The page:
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Clyburn, Baker Confirmed For FCC

7/24/2009 2:06 PM Eastern

The fulll Senate has approved the nominations of Mignon Clyburn and Meredith Attwell Baker to the two remaining seats on the FCC, according to a spokesmperson for Senate Majority Leader Harry Reid.

That means the commission could be at full strength--five commissioners--by next week.

The vote came Friday afternoon by unanimous consent, which meant a vote was not taken.

"It is with great pleasure that I congratulate Mignon L. Clyburn on her Senate confirmation." said FCC chairman Julius Genachowski in a statement."Mignon's deep commitment to public service, experience in state government, and entrepreneurial expertise will be invaluable assets to this agency. I enthusiastically await Mignon's arrival at the FCC and the opportunity to collaborate with her on advancing our shared goal of improving the lives of all Americans through communications. With the full slate of Commissioners on board, I look forward to working with all of my colleagues on policies that promote innovation, investment, competition, and consumers."
Commenting on Baker's confirmation, Genachowski said: "I am delighted to congratulate Meredith Attwell Baker on her Senate confirmation. Meredith is a distinguished public servant who will bring unique insight and expertise to bear in the agency's policymaking process. I enthusiastically await Meredith's arrival at the FCC and the opportunity to collaborate with her on advancing our shared goal of improving the lives of all Americans through communications. With the full slate of Commissioners on board, I look forward to working with all of my colleagues on policies that advance innovation, investment, competition, and consumers."

Clyburn got her first national public vetting July 15 as she and Baker answered questions from Senators during their nomination hearing to fill the two remaining unfilled FCC commission chairs. Both were praised by both sides and their nominations vocally supported by numerous committee members.

Baker is the former acting head of the National Telecommunications & Information Administration. Clyburn is a South Carolina utility regulator and daughter of House Majority Whip James Clyburn (D-S.C).

Baker is fulfilling the unexpired term of former FCC chairman Kevin Martin, which runs through June 30, 2011. Clyburn gets a full five years, taking the seat vacated by Deborah Taylor Tate, whose term expired in January.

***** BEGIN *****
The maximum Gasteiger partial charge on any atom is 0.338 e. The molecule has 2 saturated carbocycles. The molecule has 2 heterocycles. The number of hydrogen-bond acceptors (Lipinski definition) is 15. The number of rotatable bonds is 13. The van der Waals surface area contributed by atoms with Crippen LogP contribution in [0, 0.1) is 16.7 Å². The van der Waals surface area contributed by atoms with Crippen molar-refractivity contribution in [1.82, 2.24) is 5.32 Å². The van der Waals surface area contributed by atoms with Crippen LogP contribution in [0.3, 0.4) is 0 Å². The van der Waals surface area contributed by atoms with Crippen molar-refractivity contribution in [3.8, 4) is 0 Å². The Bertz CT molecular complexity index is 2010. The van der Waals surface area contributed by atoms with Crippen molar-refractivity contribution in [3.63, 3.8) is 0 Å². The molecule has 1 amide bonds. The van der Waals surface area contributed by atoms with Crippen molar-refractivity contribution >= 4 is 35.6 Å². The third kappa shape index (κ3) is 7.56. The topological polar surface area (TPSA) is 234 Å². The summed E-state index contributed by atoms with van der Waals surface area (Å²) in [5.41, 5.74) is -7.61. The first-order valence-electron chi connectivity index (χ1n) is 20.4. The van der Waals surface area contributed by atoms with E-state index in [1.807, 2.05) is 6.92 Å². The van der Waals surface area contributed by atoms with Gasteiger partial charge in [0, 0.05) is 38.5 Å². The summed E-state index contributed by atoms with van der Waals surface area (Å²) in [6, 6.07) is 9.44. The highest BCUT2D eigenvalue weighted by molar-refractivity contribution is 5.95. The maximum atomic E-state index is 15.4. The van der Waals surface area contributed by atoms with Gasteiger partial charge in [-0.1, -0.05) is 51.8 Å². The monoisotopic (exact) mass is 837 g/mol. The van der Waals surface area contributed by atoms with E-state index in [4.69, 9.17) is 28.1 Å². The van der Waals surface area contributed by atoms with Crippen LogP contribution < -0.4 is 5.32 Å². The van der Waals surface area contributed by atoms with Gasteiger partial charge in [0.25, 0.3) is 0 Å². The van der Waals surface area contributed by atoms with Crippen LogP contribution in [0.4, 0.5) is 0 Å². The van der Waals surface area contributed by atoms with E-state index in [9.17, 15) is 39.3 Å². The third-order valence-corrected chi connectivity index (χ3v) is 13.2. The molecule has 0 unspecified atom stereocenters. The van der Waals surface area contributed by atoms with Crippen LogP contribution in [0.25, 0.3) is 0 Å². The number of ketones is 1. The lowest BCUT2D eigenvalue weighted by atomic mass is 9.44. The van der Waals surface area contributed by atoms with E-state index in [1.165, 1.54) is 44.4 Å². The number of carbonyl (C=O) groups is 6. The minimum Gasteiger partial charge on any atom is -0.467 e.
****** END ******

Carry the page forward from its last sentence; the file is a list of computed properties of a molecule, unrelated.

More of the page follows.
Clyburn got her first national public vetting July 15 as she and Baker answered questions from Senators during their nomination hearing to fill the two remaining unfilled FCC commission chairs. Both were praised by both sides and their nominations vocally supported by numerous committee members.

Clyburn said she would be consumer- and public-interest focused. She gave a shout out for high-speed and affordable broadband, said the opposed the fairness doctrine "in any way shape or form," supported Internet openness, and was wary of media consolidation.

Baker also disavowed the doctrine and talked about the importance of broadband, including incentives to business. She said she would be wary of new network neutrality regulations in a marketplace that seemed to be working. She said she supported an open Internet, but that reasonable network management was necessary so that operators could block access to illegal content, like porn and pirated copyright works. She noted that the current system of swift enforcement of openness violations was working and the way to proceed.

Clyburn agreed that when she was talking about openness, it applied to legal content. She said that network operators should have "reasonable tools" to control what goes over their networks. She said that whether network neutrality regs were needed would depend on whether the market was competitive. If so, there might be no need, but if not, it warranted consideration.

In what might not bode well for fans of newspaper-broadcast cross-ownership, both Baker and Clyburn said they had concerns about concentration of control of broadcast ownership, though the former did point to a changing marketplace of increasing competition.

 

Also getting Senate confirmation Friday in the same uninmous consent vote was former FCC commissioner Jonathan Adelstein. He has been tapped by the Obama administration to head the AG Department's Rural Utilities Service.

The move will only be a couple blocks from his former FCC digs, which is probably just as well. Adelstein will be working closely with the FCC and NTIA on broadband deployment. RUS has $2.5 billion in broadband stimulus grant and loan money to give out, a process that began earlier this month.

 

 

September